While it is commonly believed that people may die of a 'broken heart' on losing a partner, a new study has indicated parents, who lose their baby within first year of its life, are much more likely to die early.
The new study, published in the British medical journal Supportive and Palliative Care, has found that bereaved parents are between two and four times more likely to die early or become widowed in the first 10 years after losing a child compared to those who are not bereaved, Daily Mail reported.
This applied to parents who suffered a stillbirth, or whose baby died in the first year of life.
The effect is particularly pronounced in mothers, who are 1.5 times more likely to die early in the first 25 years after a death compared to mothers who have not lost a baby.
At 35 years, the risk was still 1.2 times higher for bereaved mothers compared to those who had not lost a baby.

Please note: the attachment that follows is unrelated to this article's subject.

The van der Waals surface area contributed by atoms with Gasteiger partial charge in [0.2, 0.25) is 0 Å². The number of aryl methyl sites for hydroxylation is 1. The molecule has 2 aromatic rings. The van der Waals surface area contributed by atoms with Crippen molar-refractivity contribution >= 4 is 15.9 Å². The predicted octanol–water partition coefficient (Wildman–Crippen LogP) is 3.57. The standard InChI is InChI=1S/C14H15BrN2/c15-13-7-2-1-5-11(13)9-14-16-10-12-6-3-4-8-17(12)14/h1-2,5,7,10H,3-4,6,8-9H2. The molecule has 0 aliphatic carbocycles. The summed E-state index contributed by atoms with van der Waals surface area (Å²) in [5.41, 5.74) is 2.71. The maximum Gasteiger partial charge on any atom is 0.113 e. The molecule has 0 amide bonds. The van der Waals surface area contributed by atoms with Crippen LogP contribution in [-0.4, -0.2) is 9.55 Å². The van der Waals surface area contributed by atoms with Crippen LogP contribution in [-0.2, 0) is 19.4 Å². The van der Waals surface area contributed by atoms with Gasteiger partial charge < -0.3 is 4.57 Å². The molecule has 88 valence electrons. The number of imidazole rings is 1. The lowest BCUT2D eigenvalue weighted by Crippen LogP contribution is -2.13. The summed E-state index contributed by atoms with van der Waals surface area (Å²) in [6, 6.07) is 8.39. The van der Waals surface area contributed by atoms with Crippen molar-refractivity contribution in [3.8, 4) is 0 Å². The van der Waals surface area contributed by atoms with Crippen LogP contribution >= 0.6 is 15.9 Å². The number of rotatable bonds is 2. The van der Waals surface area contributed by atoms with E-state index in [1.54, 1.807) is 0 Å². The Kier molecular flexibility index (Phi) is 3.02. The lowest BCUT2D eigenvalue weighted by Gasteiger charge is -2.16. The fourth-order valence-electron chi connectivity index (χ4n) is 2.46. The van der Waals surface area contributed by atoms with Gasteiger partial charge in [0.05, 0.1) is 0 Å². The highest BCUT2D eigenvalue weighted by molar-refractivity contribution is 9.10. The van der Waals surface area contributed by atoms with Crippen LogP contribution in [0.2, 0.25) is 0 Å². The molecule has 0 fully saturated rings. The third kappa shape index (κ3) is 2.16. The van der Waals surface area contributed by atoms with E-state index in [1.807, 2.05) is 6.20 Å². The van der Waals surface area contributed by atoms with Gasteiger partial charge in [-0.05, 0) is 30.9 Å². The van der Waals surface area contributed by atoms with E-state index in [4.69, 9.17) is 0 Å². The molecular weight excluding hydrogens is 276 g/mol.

According to the authors, from the University of York and the University of Stirling, the increased risk of death among bereaved parents was of major concern.
The researchers looked at a random five percent sample of UK death registrations among parents whose child lived beyond its first year and those whose child had died before reaching a first birthday for the period 1971 to 2006.
Larger-scale studies are needed to identify the causes of death and whether anything can be done to help parents, they said.
The stress of bereavement may also have significant effects on the body, such as suppressing the immune system and increasing the risk of disease.